New Child Safe Standards in Victoria

New Child Safe Standards will come into force on 1 July 2022 after an amendment to the Child Wellbeing and Safety Act 2005 (Vic) was passed by the Victorian Parliament in June 2021.

The amendments will replace the current 7 Child Safe Standards enforced by the Victorian Commission for Children and Young People (CCYP) with 11 Standards. The existing 7 Child Safe Standards only came into effect on 1 November 2018, demonstrating the constantly changing expectations regarding child safety.

The 11 Child Safe Standards commencing in 2021 (New Standards) are more specific, prescriptive and include additional obligations which align with recommendations from the Royal Commission into Institutional Responses to Child Sexual Abuse.

Although similar to Victoria’s current Child Safe Standards, key changes include new requirements:

  • to involve families and communities in an organisation’s efforts to keep children and young people safe
  • for a greater focus on safety for Aboriginal children and young people  to manage the risk of child abuse in online environments
  • in relation to governance, systems and processes to keep children and young people safe.

Prescribed organisations will need to make changes to policies, key documents and internal procedures and practices to comply with the new Standards. Compliance with the New Standards will be mandatory from 1 July 2022.

In addition to establishing the New Standards, the amending Act will increase the monitoring and compliance activities to better enforce compliance with the Standards. Further, there are also associated changes to the Education and Training Reform Act 2006 (Vic).

The New Standards do not change obligations related to mandatory reporting to the Department of Families, Fairness and Housing (formerly the Department of Health and Human Services) or police, the Reportable Conduct Scheme, the Working with Children Check requirements, the Child Information Sharing Scheme or other child safety laws.

A high level summary of key changes identified by the CCYP is outlined below.

New Child Safe Standards
(commencing 1 July 2022)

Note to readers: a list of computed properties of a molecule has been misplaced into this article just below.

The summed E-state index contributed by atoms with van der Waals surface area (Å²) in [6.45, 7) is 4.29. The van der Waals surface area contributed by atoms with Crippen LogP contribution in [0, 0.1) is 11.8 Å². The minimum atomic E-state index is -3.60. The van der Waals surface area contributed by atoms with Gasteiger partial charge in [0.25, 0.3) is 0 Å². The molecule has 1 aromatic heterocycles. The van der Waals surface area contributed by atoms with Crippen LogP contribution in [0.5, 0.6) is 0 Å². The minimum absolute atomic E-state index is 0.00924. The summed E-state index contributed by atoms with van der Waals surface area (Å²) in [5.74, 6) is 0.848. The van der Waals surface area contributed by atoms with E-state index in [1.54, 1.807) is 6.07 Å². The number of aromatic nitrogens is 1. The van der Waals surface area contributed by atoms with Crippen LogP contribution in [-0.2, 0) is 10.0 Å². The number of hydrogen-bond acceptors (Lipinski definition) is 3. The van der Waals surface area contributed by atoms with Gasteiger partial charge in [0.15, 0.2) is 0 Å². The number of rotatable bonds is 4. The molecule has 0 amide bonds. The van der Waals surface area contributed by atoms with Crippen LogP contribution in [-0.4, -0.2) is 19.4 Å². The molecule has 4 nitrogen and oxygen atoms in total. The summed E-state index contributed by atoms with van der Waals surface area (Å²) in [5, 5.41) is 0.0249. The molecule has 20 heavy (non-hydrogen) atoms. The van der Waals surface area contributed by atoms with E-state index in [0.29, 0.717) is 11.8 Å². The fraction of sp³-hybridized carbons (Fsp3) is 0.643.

What’s new or changing
Child Safe Standard 1

Organisations establish a culturally safe environment in which the diverse and unique identities and experiences of Aboriginal children and young people are respected and valued
The new Child Safe Standard 1 requires organisations to take new steps to create a culturally safe environment for Aboriginal children and young people. Organisations must meet this requirement regardless of whether or not they know that there are Aboriginal children and young people currently using their services or facilities.
This new Child Safe Standard 1 means that most organisations will need to improve their current approach to creating a safe environment for Aboriginal children and young people and their families. Implementing this Standard will require ongoing effort, not just a once-off change.
This Standard links to new Standard 5 which requires that equity is upheld and diverse needs are respected in organisations.
Child Safe Standard 2

Child safety and wellbeing is embedded in organisational leadership, governance and culture
Many aspects of the new Child Safe Standard 2 are consistent with what organisations are currently required to do under existing Standards 1, 2 and 3.
The new Child Safe Standard 2 has a greater emphasis on information sharing, record keeping and governance arrangements to create a child safe culture at all levels in an organisation. The management of risks to children is required to be embedded in organisational leadership, governance and culture.
Child Safe Standard 3

Children and young people are empowered about their rights, participate in decisions affecting them and are taken seriously
The Child Safe Standards have always required organisations to have strategies in place to empower children and young people and promote their participation. These obligations remain.
Additional requirements for organisations under the new Child Safe Standard 3 include:
• informing children and young people about their rights
• recognising the importance of friendships and encouraging support from peers, to help children and young people feel safe and connected
• offering children and young people sexual abuse prevention programs where relevant
• equipping staff and volunteers to identify the signs of harm to children.
Child Safe Standard 4

Families and communities are informed, and involved in promoting child safety and wellbeing
Many organisations already inform and involve families and communities as part of complying with the current Child Safe Standards.